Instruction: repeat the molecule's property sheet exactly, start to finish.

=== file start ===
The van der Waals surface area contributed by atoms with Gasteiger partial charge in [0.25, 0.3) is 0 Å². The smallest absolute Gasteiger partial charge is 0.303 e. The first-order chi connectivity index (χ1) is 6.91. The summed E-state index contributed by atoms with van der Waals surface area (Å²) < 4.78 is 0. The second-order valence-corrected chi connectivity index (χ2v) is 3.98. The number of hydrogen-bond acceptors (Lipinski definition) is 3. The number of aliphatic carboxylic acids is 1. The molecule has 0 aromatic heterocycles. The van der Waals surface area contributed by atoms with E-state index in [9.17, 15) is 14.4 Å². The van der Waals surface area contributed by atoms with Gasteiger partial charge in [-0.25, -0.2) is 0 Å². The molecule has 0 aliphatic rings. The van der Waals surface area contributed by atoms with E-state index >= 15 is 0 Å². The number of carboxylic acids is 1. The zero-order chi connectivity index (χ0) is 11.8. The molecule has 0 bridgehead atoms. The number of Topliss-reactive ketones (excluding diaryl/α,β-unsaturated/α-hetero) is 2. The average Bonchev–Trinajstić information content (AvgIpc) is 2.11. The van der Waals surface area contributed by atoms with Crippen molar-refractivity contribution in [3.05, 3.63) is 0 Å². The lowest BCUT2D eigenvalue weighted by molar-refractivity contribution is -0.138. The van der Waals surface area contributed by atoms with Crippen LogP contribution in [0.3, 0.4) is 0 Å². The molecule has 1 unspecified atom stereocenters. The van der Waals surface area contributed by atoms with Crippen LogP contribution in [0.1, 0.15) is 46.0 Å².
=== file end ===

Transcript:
The van der Waals surface area contributed by atoms with Gasteiger partial charge in [0.25, 0.3) is 0 Å². The smallest absolute Gasteiger partial charge is 0.303 e. The first-order chi connectivity index (χ1) is 6.91. The summed E-state index contributed by atoms with van der Waals surface area (Å²) < 4.78 is 0. The second-order valence-corrected chi connectivity index (χ2v) is 3.98. The number of hydrogen-bond acceptors (Lipinski definition) is 3. The number of aliphatic carboxylic acids is 1. The molecule has 0 aromatic heterocycles. The van der Waals surface area contributed by atoms with E-state index in [9.17, 15) is 14.4 Å². The van der Waals surface area contributed by atoms with Gasteiger partial charge in [-0.25, -0.2) is 0 Å². The molecule has 0 aliphatic rings. The van der Waals surface area contributed by atoms with E-state index >= 15 is 0 Å². The number of carboxylic acids is 1. The zero-order chi connectivity index (χ0) is 11.8. The molecule has 0 bridgehead atoms. The number of Topliss-reactive ketones (excluding diaryl/α,β-unsaturated/α-hetero) is 2. The average Bonchev–Trinajstić information content (AvgIpc) is 2.11. The van der Waals surface area contributed by atoms with Crippen molar-refractivity contribution in [3.05, 3.63) is 0 Å². The lowest BCUT2D eigenvalue weighted by molar-refractivity contribution is -0.138. The van der Waals surface area contributed by atoms with Crippen LogP contribution in [0.3, 0.4) is 0 Å². The molecule has 1 unspecified atom stereocenters. The van der Waals surface area contributed by atoms with Crippen LogP contribution in [0.1, 0.15) is 46.0 Å².